Dr. Ben-Moshe’s analysis reveals that prison society affects everyone, not just those who are incarcerated and their families. Prison as a solution, along with similar alternatives like psychiatric confinement, shape the ways in which we interact with each other on a daily basis. Dr. Ben-Moshe reminded listeners that correction, reform, and rehabilitation have their roots in colonialism and forced assimilation.

Dr. Ben-Moshe also calls for increased focus on intersectional analysis. What is defined as a crime and who is labeled a criminal is a question that society needs to ask itself.

In her presentation, Dr. Ben-Moshe remarks on the toxic and invasive conditions to which prisoners are subject. She describes prisons as disabling. In addition, Ben-Moshe notes that a disproportionate number of prisoners come from impoverished backgrounds and that their environment makes them more likely to have a disability prior to imprisonment.  Prisoners with disabilities are at a distinct disadvantage. Prisons typically do not provide accommodations like sign language interpreters for the deaf. Lack of accessibility to these much-needed accommodations means that prisoners with disabilities are often excluded from activities that expedite parole. 

Dr. Ben-Moshe cites examples such as regular strip/cavity searches, poor ventilation in living areas, forced sterilization, and lack of access to quality healthcare as evidence to support her assertion that prisons are state-sanctioned violence. Dr. Ben-Moshe explains that prison reform is not the solution to prison violence. Building more humane or efficient prisons is not the solution. Dr. Ben-Moshe and other anti-carceral feminists would prefer that we change the focus from security. As she points out, “we need to treat harm, violence, and difference without incarceration.”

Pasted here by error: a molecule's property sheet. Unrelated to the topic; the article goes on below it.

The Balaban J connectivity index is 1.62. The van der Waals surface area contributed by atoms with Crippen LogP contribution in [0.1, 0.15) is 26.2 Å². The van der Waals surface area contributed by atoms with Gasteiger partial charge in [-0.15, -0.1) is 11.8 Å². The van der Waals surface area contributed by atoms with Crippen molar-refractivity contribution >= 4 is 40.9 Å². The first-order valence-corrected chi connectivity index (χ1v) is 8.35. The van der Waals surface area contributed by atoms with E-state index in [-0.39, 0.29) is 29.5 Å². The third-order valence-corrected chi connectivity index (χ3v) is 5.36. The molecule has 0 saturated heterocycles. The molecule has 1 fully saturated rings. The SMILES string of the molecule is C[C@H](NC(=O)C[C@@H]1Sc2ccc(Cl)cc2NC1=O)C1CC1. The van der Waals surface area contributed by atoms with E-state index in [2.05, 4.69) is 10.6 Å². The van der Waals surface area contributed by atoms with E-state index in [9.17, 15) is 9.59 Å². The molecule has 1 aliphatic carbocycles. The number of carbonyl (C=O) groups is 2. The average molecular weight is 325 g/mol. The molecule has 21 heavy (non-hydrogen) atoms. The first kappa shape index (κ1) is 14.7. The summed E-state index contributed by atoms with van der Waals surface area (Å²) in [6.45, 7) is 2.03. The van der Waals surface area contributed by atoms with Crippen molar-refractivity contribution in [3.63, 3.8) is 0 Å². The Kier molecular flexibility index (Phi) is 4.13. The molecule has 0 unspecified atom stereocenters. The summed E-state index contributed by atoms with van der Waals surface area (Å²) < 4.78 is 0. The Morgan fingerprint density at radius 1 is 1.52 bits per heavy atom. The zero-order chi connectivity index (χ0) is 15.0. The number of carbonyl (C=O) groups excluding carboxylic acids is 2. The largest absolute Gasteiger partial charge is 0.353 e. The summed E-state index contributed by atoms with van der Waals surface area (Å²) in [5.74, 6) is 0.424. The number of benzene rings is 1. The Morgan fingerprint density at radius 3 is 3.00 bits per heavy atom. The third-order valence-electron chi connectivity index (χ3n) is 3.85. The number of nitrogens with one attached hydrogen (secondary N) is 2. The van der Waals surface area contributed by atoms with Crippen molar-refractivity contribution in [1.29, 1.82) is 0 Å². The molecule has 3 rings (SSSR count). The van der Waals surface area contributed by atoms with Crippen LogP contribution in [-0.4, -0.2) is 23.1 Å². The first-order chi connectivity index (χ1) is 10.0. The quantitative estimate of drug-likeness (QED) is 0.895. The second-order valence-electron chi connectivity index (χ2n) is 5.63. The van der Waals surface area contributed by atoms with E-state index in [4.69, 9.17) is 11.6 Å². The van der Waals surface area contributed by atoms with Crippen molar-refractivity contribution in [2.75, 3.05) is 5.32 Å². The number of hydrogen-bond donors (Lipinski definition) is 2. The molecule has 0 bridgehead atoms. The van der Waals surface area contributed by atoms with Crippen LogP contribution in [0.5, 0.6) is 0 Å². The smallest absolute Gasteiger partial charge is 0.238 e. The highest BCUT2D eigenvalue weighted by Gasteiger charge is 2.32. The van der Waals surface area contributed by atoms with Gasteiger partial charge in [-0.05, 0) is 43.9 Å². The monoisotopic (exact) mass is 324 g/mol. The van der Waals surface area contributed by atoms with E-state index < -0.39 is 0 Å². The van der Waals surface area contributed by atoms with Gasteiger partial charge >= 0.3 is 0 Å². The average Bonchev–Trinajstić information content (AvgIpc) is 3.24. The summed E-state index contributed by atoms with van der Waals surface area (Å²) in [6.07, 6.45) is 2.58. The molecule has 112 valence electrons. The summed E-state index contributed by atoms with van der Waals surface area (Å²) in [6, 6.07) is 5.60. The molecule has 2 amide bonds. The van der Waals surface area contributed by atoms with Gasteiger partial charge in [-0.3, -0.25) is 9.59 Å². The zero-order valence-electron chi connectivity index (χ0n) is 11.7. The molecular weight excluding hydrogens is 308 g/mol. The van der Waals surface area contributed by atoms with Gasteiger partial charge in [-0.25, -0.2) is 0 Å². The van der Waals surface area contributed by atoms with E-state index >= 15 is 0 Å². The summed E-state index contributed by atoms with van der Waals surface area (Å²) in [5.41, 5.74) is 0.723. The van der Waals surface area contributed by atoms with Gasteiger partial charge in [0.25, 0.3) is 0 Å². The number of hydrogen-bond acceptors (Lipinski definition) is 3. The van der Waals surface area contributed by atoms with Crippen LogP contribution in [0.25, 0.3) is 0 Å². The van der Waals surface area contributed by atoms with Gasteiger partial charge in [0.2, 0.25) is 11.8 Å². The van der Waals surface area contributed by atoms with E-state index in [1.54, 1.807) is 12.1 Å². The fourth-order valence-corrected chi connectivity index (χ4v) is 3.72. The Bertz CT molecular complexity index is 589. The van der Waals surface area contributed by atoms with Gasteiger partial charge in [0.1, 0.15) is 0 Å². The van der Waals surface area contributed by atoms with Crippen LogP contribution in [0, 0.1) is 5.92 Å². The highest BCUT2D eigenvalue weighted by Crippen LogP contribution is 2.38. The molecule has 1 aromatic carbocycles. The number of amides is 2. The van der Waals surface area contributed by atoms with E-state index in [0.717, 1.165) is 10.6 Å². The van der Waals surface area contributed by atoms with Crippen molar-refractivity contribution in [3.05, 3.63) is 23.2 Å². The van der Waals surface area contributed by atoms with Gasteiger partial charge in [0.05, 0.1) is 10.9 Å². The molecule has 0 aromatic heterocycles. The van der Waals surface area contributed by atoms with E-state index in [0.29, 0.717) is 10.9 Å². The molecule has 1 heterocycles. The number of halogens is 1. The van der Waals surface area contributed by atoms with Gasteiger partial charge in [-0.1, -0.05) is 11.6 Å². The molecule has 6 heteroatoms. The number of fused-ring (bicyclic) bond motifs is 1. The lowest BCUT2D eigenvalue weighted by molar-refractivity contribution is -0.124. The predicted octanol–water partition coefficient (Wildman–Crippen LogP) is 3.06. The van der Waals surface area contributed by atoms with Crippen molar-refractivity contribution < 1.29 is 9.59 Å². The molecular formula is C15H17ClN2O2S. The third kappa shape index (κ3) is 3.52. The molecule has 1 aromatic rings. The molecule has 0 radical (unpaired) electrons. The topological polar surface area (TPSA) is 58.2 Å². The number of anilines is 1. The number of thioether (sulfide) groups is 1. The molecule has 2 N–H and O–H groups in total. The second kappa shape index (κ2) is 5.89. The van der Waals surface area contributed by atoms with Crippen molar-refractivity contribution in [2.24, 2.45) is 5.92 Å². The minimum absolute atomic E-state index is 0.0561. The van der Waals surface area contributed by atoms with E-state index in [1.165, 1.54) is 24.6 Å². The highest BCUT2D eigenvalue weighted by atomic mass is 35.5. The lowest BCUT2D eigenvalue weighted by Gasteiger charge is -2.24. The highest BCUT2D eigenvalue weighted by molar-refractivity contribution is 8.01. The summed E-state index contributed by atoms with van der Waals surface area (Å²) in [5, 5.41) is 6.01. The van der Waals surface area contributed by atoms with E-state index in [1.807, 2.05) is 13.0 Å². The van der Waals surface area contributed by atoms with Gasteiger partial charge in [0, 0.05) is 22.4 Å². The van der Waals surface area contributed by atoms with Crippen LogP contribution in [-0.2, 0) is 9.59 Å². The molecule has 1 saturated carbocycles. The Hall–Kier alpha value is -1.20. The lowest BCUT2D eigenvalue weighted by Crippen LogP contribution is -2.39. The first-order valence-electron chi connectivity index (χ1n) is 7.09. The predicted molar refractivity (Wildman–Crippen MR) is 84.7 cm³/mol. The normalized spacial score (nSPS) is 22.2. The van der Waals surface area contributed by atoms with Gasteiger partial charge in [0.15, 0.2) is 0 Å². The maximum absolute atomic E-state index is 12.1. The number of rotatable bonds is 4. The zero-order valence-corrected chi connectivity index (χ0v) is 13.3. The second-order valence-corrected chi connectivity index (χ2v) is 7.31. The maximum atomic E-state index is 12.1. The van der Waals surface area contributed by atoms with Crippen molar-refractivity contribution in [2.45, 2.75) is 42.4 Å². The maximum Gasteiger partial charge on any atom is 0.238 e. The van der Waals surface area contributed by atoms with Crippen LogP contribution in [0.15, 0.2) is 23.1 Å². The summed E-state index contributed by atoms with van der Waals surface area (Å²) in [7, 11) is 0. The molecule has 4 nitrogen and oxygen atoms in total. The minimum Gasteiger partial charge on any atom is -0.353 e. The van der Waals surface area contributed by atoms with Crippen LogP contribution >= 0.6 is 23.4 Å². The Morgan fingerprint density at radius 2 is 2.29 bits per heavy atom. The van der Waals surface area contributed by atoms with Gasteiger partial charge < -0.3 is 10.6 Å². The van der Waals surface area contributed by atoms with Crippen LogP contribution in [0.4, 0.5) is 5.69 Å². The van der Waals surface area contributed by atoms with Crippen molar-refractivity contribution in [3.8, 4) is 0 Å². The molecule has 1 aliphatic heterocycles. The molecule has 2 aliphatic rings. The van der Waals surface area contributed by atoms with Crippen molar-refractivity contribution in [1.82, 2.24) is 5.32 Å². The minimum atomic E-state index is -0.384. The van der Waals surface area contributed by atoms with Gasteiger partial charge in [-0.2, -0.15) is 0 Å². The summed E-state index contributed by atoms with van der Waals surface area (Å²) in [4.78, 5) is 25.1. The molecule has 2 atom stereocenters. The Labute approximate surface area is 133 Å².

Dr. Lena Palacios agreed, noting that “instead of building prisons, we need to change the society that allows prisons to be a part of society.” In an acknowledgment of North Carolina’s settler colonialist history, Palacios began her presentation by listing the eight indigenous tribes who currently are recognized by the state of North Carolina and honored the rich legacy of the social justice movements who have challenged the injustices that have led to the carceral state.

Dr. Palacios calls upon folks to challenge the binary of innocent vs guilty, noting that too many people are limited by fear, shame, and trauma. She challenged the therapeutic model of redemption that is forced upon many prisoners. The prison system often perpetuates this shame, leading many to accept that the incarceration is an acceptable solution. Palacios describes the prison system as a “failure of imagination,” explaining that while (prison) abolitionism is a messy solution, it is one worth pursuing.

Borrowing a term from Dylan Rodriguez, Dr. Palacios refers to the “Prison Regime” that affects and disrupts the entire society, deforming everyone’s lives—not just those who have a personal relationship with someone who is incarcerated. In her own classroom, she encourages her students to realize, “We all have a connection to prison, even if it is not obvious”

Recognizing the fact that even academia has also been complicit in the re-narratization of trauma that to which prisoners are repeatedly subject, Dr. Palacios explored ways of questioning and addressing the violence and trauma of the prison system without recreating it. Dr. Palacios brought the panel to a conclusion, explaining that imagining a world without prisons may seem akin to science fiction, but there is no neat and simple alternative to the prison system.

Following the presentations, Dr. Brown-Dean, Dr. Ben-Moshe, and Dr. Palacios received questions from the audience, during which they elaborated on a number of topics raised during their talks. WGS graciously thanks panelists and attendees for an often uncomfortable but necessary enlightenment to the conditions that perpetuate the injustices of the carceral state.